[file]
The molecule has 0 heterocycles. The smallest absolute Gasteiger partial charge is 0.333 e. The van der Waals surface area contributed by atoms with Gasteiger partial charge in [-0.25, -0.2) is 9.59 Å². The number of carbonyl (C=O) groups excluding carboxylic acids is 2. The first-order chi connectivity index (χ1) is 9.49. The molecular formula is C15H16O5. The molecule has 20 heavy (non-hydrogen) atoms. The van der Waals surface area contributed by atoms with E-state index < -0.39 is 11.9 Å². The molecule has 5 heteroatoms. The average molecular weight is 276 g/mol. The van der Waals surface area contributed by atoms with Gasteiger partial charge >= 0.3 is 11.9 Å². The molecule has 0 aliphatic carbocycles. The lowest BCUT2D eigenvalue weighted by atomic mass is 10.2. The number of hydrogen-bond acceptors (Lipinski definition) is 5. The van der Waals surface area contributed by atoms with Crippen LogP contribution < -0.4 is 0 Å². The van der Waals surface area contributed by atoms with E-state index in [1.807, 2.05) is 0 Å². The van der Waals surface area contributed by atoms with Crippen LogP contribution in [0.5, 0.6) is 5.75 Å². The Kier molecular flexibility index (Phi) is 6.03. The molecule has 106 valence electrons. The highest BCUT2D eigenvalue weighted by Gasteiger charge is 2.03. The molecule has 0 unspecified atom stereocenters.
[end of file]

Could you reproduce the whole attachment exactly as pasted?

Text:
The molecule has 0 heterocycles. The smallest absolute Gasteiger partial charge is 0.333 e. The van der Waals surface area contributed by atoms with Gasteiger partial charge in [-0.25, -0.2) is 9.59 Å². The number of carbonyl (C=O) groups excluding carboxylic acids is 2. The first-order chi connectivity index (χ1) is 9.49. The molecular formula is C15H16O5. The molecule has 20 heavy (non-hydrogen) atoms. The van der Waals surface area contributed by atoms with E-state index < -0.39 is 11.9 Å². The molecule has 5 heteroatoms. The average molecular weight is 276 g/mol. The van der Waals surface area contributed by atoms with Gasteiger partial charge >= 0.3 is 11.9 Å². The molecule has 0 aliphatic carbocycles. The lowest BCUT2D eigenvalue weighted by atomic mass is 10.2. The number of hydrogen-bond acceptors (Lipinski definition) is 5. The van der Waals surface area contributed by atoms with Crippen LogP contribution < -0.4 is 0 Å². The van der Waals surface area contributed by atoms with E-state index in [1.807, 2.05) is 0 Å². The van der Waals surface area contributed by atoms with Crippen LogP contribution in [0.5, 0.6) is 5.75 Å². The Kier molecular flexibility index (Phi) is 6.03. The molecule has 106 valence electrons. The highest BCUT2D eigenvalue weighted by Gasteiger charge is 2.03. The molecule has 0 unspecified atom stereocenters.